No, whenever I see stuff coming out of 'Cultural Studies' supposedly bearing on anarchism it is a temptation to hit the delete button. Similarly, and very unfortunately, one has to hit said button when 'Women's Studies' comes up. That is a great tragedy. Nobody cares whether somebody wants to bullshit and say that a piece of literature means something that it obviously does not. What is sad about "Women's Studies' is how little attention academics in such departments pay to things that could advance the position of women in the "lower classes". They at least could be informative without trying to totally switch fields. No amount of bowing towards political correctness such as describing lesbian relationships amongst the women of Greenham Common Peace Camp (one of the proposed speeches at the conference mentioned) will excuse this neglect. It reeks of deliberate choice. GOD ALMIGHTY, there is still a lot of effort for feminism to fulfill its historical role. It shouldn't degenerate into this. In Molly's view feminism will come to completion under our present form of society, "managerial society", but there is still a long way to go. The goal is economic equality, and the means are open to choice. The faster this question is "solved" the sooner questions of hierarchy in general can come onto public consciousness without being disguised by the question of "sex". Similarly for all the other "questions" such as "racism" that managerial society will eventually solve. heard me correctly. All of the "isms" will be solved by our present society. What will not be resolved is the division of society into classes, some of which are order givers, some of which are order takers and some of which are mere recipients of decisions taken above them. The questions raised by feminism have a particular urgency, at least here in Canada. But, once more, these questions will be resolved in the years to come. This movement of history will have its backs and forths, but it is inevitable. What distresses Molly is the lack of historical perspective of "the left", including anarchists, and the desire to descend into the sort of cultism exemplified by the buzzword "anti-oppression work". This is nothing but attempts at psychological torture and has nothing to do with what Molly styles as "completing the managerial revolution". This revolution began over 100 years ago with the displacement of the capitalists as a ruling class by the managers. It will fulfill all of the "sectoral demands" of leftism today because, despite the illusions of leftists, it is in the self-interest of the ruling class to accede to such things. Managerial society is the closest we have had to a pure meritocracy in human history. It far outdoes imperial China because it is far more inclusive than such a society could ever be. The advancement of the "sectoral managers" will drag others along with them. Much of this is quite advanced today.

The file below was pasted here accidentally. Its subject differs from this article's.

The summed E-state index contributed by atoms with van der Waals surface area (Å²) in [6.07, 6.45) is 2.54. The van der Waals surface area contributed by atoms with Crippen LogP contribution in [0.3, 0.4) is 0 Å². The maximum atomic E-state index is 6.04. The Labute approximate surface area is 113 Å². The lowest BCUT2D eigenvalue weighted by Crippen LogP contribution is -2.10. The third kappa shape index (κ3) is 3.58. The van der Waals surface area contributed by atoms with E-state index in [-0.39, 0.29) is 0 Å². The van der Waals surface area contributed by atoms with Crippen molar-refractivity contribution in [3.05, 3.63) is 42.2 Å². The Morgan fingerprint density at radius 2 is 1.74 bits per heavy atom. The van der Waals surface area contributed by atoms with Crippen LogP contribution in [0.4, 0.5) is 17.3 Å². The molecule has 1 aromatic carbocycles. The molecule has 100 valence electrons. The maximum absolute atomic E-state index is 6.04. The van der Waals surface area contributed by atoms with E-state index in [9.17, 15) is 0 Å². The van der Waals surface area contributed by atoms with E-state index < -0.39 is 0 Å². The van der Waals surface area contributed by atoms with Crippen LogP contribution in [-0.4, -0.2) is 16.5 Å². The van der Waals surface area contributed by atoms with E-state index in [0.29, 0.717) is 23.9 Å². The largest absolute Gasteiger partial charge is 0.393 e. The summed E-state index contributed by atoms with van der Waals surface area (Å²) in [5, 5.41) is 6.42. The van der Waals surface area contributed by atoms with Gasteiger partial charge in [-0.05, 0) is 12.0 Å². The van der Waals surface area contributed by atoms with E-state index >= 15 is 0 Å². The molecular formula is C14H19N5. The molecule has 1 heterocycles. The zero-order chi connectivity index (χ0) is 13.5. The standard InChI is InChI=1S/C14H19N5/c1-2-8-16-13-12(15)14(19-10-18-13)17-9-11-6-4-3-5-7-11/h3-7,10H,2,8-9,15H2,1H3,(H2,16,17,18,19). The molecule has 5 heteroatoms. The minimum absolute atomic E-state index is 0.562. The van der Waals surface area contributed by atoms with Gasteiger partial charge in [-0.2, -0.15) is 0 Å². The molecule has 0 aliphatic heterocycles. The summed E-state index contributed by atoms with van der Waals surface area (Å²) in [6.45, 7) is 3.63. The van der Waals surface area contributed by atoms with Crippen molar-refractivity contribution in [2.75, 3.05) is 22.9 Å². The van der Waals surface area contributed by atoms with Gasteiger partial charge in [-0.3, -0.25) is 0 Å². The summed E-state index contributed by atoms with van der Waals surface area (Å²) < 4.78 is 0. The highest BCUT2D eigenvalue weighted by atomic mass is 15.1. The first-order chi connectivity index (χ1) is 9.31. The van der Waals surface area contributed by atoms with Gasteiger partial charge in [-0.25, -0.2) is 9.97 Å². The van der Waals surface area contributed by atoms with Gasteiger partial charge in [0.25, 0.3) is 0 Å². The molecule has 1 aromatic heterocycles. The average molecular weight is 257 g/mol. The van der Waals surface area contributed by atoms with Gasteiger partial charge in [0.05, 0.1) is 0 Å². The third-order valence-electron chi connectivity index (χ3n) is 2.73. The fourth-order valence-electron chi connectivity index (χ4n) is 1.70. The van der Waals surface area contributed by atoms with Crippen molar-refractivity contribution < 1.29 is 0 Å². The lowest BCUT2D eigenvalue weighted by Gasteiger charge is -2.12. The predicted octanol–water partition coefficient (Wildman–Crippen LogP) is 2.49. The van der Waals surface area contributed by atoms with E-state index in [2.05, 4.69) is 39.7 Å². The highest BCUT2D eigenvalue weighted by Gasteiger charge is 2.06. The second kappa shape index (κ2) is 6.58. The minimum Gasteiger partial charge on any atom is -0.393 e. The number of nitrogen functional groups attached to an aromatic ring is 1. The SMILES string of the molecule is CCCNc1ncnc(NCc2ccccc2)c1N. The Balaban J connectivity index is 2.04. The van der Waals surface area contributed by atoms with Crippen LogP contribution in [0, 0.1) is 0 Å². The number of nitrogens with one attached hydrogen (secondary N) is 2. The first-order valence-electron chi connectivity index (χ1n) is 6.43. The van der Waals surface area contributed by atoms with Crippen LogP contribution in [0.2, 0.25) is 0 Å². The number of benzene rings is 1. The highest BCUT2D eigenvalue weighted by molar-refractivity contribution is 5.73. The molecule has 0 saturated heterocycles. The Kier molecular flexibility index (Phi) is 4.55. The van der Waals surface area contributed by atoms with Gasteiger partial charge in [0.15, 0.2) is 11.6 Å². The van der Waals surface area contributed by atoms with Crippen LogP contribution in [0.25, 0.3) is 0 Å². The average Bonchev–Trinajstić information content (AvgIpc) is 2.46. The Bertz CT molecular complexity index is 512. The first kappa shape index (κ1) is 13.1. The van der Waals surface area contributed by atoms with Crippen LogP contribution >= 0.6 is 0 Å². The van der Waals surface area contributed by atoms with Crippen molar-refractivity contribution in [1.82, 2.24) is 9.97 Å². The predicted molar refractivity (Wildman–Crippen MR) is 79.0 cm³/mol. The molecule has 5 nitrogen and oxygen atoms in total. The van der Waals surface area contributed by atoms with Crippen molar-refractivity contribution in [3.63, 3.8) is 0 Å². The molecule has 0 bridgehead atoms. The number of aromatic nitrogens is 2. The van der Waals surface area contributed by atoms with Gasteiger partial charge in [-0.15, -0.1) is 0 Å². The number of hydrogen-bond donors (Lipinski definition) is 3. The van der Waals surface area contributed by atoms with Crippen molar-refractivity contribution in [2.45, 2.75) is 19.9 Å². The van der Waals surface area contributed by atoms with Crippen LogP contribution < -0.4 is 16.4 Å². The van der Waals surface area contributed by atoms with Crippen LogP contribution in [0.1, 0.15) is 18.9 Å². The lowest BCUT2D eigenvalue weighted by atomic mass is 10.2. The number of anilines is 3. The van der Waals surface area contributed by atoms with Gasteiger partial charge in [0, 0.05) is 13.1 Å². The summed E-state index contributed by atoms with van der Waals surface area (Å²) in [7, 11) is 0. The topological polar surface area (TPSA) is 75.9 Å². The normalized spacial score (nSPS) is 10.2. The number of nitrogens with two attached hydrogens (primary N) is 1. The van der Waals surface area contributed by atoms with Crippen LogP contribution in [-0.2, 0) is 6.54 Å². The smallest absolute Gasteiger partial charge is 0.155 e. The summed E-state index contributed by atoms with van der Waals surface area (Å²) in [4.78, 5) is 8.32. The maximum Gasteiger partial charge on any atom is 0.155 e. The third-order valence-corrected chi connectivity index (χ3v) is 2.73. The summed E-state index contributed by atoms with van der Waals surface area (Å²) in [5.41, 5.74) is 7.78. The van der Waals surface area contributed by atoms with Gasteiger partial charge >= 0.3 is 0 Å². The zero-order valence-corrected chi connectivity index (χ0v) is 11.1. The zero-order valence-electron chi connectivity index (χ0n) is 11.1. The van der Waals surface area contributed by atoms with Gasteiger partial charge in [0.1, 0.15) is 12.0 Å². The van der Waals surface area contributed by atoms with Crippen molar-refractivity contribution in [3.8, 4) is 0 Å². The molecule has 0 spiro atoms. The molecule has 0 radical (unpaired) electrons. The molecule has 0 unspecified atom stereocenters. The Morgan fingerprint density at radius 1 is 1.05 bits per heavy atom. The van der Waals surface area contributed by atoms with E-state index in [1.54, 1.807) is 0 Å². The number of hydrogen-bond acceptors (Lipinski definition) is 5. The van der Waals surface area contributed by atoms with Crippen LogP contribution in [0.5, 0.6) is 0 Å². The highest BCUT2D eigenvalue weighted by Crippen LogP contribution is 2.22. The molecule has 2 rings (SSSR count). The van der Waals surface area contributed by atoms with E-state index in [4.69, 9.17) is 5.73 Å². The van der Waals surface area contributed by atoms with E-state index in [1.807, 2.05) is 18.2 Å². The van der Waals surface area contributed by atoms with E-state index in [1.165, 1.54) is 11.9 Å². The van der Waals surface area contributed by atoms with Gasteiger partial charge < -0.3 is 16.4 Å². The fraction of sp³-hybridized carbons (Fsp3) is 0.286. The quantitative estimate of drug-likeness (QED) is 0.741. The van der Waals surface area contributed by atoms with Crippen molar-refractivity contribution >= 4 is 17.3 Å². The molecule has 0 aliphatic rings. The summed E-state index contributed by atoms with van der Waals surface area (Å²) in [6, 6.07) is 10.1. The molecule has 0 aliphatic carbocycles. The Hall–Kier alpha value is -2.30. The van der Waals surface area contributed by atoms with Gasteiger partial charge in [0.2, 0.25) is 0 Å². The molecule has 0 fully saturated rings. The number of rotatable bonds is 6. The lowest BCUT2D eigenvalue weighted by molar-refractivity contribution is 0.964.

What does this mean for anarchism ? Certainly not that we abandon so-called "sectoral demands", particularly as some of these demands relate to class issues that cannot be solved by managerialism. It means that we should be supportive of "most" but not all of the demands of our present left (insofar as it is one managerial group struggling for power in our society) as long as their demands coincide with the anarchist idea of "justice". It is sort of "clearing the decks" for the struggles that will come in the future.